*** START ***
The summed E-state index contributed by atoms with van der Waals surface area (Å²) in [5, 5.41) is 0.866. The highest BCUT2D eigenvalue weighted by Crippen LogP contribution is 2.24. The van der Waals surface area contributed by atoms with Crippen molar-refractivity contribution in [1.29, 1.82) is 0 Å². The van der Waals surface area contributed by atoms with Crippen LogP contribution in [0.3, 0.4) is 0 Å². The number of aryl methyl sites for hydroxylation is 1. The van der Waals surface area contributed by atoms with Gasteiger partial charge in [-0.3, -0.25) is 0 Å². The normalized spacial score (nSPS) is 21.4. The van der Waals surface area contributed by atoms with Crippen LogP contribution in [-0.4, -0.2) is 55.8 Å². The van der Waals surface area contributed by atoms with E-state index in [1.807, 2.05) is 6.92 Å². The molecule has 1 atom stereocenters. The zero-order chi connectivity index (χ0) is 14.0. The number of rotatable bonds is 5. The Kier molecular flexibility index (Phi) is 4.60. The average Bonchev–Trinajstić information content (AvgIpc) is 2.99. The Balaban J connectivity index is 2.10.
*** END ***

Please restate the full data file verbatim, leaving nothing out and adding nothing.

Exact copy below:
The summed E-state index contributed by atoms with van der Waals surface area (Å²) in [5, 5.41) is 0.866. The highest BCUT2D eigenvalue weighted by Crippen LogP contribution is 2.24. The van der Waals surface area contributed by atoms with Crippen molar-refractivity contribution in [1.29, 1.82) is 0 Å². The van der Waals surface area contributed by atoms with Crippen LogP contribution in [0.3, 0.4) is 0 Å². The number of aryl methyl sites for hydroxylation is 1. The van der Waals surface area contributed by atoms with Gasteiger partial charge in [-0.3, -0.25) is 0 Å². The normalized spacial score (nSPS) is 21.4. The van der Waals surface area contributed by atoms with Crippen LogP contribution in [-0.4, -0.2) is 55.8 Å². The van der Waals surface area contributed by atoms with E-state index in [1.807, 2.05) is 6.92 Å². The molecule has 1 atom stereocenters. The zero-order chi connectivity index (χ0) is 14.0. The number of rotatable bonds is 5. The Kier molecular flexibility index (Phi) is 4.60. The average Bonchev–Trinajstić information content (AvgIpc) is 2.99. The Balaban J connectivity index is 2.10.